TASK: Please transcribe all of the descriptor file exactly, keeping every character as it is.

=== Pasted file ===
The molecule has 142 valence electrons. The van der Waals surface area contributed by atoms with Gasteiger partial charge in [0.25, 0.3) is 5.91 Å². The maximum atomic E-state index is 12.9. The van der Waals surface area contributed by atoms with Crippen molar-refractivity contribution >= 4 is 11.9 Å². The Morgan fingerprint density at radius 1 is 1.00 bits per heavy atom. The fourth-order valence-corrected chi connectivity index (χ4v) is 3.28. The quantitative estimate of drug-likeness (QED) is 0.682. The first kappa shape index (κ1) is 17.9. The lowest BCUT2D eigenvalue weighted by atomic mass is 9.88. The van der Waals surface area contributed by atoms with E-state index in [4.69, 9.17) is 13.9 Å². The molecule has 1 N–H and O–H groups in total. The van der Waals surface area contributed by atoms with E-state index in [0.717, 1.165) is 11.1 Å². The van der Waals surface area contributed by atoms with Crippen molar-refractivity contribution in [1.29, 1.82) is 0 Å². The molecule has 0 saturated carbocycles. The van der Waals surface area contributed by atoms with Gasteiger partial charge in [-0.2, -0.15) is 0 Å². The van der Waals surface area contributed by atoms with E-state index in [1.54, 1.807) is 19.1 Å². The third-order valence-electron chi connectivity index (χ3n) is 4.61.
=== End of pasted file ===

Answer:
The molecule has 142 valence electrons. The van der Waals surface area contributed by atoms with Gasteiger partial charge in [0.25, 0.3) is 5.91 Å². The maximum atomic E-state index is 12.9. The van der Waals surface area contributed by atoms with Crippen molar-refractivity contribution >= 4 is 11.9 Å². The Morgan fingerprint density at radius 1 is 1.00 bits per heavy atom. The fourth-order valence-corrected chi connectivity index (χ4v) is 3.28. The quantitative estimate of drug-likeness (QED) is 0.682. The first kappa shape index (κ1) is 17.9. The lowest BCUT2D eigenvalue weighted by atomic mass is 9.88. The van der Waals surface area contributed by atoms with E-state index in [4.69, 9.17) is 13.9 Å². The molecule has 1 N–H and O–H groups in total. The van der Waals surface area contributed by atoms with E-state index in [0.717, 1.165) is 11.1 Å². The van der Waals surface area contributed by atoms with Crippen molar-refractivity contribution in [1.29, 1.82) is 0 Å². The molecule has 0 saturated carbocycles. The van der Waals surface area contributed by atoms with Gasteiger partial charge in [-0.2, -0.15) is 0 Å². The van der Waals surface area contributed by atoms with E-state index in [1.54, 1.807) is 19.1 Å². The third-order valence-electron chi connectivity index (χ3n) is 4.61.